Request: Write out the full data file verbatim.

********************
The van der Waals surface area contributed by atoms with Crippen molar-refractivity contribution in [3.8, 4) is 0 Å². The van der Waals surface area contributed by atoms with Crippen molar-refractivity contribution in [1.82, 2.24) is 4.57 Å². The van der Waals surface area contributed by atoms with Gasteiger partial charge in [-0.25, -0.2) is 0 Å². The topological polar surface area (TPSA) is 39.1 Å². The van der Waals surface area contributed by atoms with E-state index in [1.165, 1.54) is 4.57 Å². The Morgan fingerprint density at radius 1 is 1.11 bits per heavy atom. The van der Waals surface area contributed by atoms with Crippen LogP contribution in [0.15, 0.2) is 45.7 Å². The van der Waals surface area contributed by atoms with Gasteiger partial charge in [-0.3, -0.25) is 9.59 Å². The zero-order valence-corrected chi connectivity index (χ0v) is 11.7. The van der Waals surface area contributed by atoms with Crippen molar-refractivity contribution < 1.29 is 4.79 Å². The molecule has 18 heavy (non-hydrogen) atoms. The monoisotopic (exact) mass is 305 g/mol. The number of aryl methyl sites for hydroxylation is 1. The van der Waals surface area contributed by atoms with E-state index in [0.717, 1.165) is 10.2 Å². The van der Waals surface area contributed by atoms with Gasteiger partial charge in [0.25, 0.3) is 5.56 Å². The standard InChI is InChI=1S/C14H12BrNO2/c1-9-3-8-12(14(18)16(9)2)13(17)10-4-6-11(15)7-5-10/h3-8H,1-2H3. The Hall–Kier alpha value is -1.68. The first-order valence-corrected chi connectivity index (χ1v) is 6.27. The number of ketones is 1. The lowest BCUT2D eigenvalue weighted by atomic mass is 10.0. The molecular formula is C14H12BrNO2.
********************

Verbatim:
The van der Waals surface area contributed by atoms with Crippen molar-refractivity contribution in [3.8, 4) is 0 Å². The van der Waals surface area contributed by atoms with Crippen molar-refractivity contribution in [1.82, 2.24) is 4.57 Å². The van der Waals surface area contributed by atoms with Gasteiger partial charge in [-0.25, -0.2) is 0 Å². The topological polar surface area (TPSA) is 39.1 Å². The van der Waals surface area contributed by atoms with E-state index in [1.165, 1.54) is 4.57 Å². The Morgan fingerprint density at radius 1 is 1.11 bits per heavy atom. The van der Waals surface area contributed by atoms with Crippen LogP contribution in [0.15, 0.2) is 45.7 Å². The van der Waals surface area contributed by atoms with Gasteiger partial charge in [-0.3, -0.25) is 9.59 Å². The zero-order valence-corrected chi connectivity index (χ0v) is 11.7. The van der Waals surface area contributed by atoms with Crippen molar-refractivity contribution < 1.29 is 4.79 Å². The molecule has 18 heavy (non-hydrogen) atoms. The monoisotopic (exact) mass is 305 g/mol. The number of aryl methyl sites for hydroxylation is 1. The van der Waals surface area contributed by atoms with E-state index in [0.717, 1.165) is 10.2 Å². The van der Waals surface area contributed by atoms with Gasteiger partial charge in [0.25, 0.3) is 5.56 Å². The standard InChI is InChI=1S/C14H12BrNO2/c1-9-3-8-12(14(18)16(9)2)13(17)10-4-6-11(15)7-5-10/h3-8H,1-2H3. The Hall–Kier alpha value is -1.68. The first-order valence-corrected chi connectivity index (χ1v) is 6.27. The number of ketones is 1. The lowest BCUT2D eigenvalue weighted by atomic mass is 10.0. The molecular formula is C14H12BrNO2.